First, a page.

Jump to content
BANGKOK
jonny5

Water balancing and test kits..

Recommended Posts

Just wondering what everyone's using to test there pool water in Thailand.. 

I've a new pool and want to make sure the water is OK. 

 

Any info or links to what people use would be great. 

 

Regards J

Edited by jonny5

Share this post


Link to post
Share on other sites

For most purposes for domestic pools, a simple, very inexpensive test kit for chlorine and pH levels such as this is generally all you need and is the most common. Other, more sophisticated digital, colorimetric and photometric titration methods are also available. There are also test strips to dip in the water but they are not very accurate.

 

Share this post


Link to post
Share on other sites
14 hours ago, SwimmingPoolsThailand said:

For most purposes for domestic pools, a simple, very inexpensive test kit for chlorine and pH levels such as this is generally all you need and is the most common. Other, more sophisticated digital, colorimetric and photometric titration methods are also available. There are also test strips to dip in the water but they are not very accurate.

 

. Other, more sophisticated digital, colorimetric and photometric titration methods are also available.

 

What are these methods please.... 

The basic 1 you suggest is just for Chlorine and PH... But i feel there's more into water chemistry, then just the CL and PH levels. 

 

Regards J

Share this post


Link to post
Share on other sites
On 3/26/2020 at 8:51 PM, SwimmingPoolsThailand said:

For most purposes for domestic pools, a simple, very inexpensive test kit for chlorine and pH levels such as this is generally all you need 

 

This test kit does not even show you how much free chlorine is left to fight pollution/bacteria/algae.

 

Test strips that are very inexpensive give me at least a clue about how much free chlorine is left in the water. The total chlorine from the recommended test kit is completely useless since total chlorine includes the used up and thus useless bound to dirt/bacteria/viruses chlorine.

 

In addition I bought a digital pH meter which after calibration is really very accurate. It was just a few hundred baht...

Share this post


Link to post
Share on other sites

All you really need to know is whether you have free available chlorine present, and the pH to make it effective,< 8.

Share this post


Link to post
Share on other sites
7 minutes ago, Lacessit said:

All you really need to know is whether you have free available chlorine present, and the pH to make it effective,< 8.

OK thanks, but what about CYA.. Is this not the 'sunscreen' for Chlorine... 

Share this post


Link to post
Share on other sites
1 minute ago, jonny5 said:

OK thanks, but what about CYA.. Is this not the 'sunscreen' for Chlorine... 

Cyanuric acid slows down chlorine release, yes. However, you do need to be careful not to overdo it, because high levels of CYA will actually compromise bactericidal activity.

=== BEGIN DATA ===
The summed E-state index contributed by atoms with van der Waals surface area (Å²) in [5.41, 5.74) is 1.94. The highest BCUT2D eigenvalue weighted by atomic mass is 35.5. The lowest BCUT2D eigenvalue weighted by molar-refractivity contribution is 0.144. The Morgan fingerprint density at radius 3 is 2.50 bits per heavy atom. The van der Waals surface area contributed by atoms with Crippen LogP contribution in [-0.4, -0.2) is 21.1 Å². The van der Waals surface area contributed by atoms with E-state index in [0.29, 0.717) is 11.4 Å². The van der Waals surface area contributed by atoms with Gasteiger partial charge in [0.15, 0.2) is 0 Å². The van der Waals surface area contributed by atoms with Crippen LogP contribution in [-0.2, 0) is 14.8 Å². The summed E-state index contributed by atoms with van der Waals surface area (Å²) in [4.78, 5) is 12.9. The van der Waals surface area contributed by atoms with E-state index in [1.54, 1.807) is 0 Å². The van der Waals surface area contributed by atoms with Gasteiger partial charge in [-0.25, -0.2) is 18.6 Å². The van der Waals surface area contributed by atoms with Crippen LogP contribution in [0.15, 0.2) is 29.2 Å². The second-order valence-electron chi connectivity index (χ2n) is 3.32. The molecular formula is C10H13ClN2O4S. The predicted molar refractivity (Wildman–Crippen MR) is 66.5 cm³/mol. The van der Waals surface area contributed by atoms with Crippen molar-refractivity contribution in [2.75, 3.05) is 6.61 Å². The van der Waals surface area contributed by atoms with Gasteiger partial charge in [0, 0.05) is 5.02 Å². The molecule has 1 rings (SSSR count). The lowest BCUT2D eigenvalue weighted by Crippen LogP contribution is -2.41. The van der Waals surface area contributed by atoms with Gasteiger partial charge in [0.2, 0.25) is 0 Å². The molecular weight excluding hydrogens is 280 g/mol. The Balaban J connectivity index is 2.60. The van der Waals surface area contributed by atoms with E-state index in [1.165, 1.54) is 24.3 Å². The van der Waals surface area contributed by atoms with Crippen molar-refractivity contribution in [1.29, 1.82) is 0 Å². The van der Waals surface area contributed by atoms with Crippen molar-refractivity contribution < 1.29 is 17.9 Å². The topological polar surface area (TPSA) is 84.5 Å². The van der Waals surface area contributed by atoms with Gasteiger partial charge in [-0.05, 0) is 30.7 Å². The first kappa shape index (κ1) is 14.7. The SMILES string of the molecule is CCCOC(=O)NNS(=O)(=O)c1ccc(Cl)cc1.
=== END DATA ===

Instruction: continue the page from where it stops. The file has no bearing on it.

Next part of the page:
I prefer the keep it simple stupid approach, free chlorine means you are zapping bacteria and viruses. I would use CYA at the bare minimum, 10 mg/L.

A slug dose of copper sulphate is useful in preventing fungi/algae taking hold.

Share this post


Link to post
Share on other sites
8 minutes ago, Lacessit said:

Cyanuric acid slows down chlorine release, yes. However, you do need to be careful not to overdo it, because high levels of CYA will actually compromise bactericidal activity.

I prefer the keep it simple stupid approach, free chlorine means you are zapping bacteria and viruses. I would use CYA at the bare minimum, 10 mg/L.

A slug dose of copper sulphate is useful in preventing fungi/algae taking hold.

Thanks Lacessit, 

 

So how do I test for CYA as the test strips are useless. 

Could you recommend anything.. 

Share this post


Link to post
Share on other sites
14 minutes ago, Lacessit said:

...because high levels of CYA will actually compromise bactericidal activity.

that's why you need to know CA as well which should ideally be between 30-60... With the normally used TCCA chlorine CA will be build up over time rendering chlorine useless if to high...

Total hardness should be know as well as Total Alkalinity (which is of help to keep pH stable if in the right range)

Share this post


Link to post
Share on other sites
1 hour ago, jonny5 said:

Thanks Lacessit, 

 

So how do I test for CYA as the test strips are useless. 

Could you recommend anything.. 

There is a turbidity test which uses melamine to bind to cyanuric acid, resulting in a white precipitate. It's described on the internet, reasonably reliable.

Test strips are usually affected by heat and age. As from memory they are made by Hach in America, so it is anyone's guess what condition they are in by the time a consumer in Thailand buys them.

Share this post


Link to post
Share on other sites

Create an account or sign in to comment

You need to be a member in order to leave a comment

Create an account

Sign up for a new account in our community. It's easy!

Register a new account

Sign in

Already have an account? Sign in here.

Sign In Now

  • Recently Browsing   0 members

    No registered users viewing this page.

×
×
  • Create New...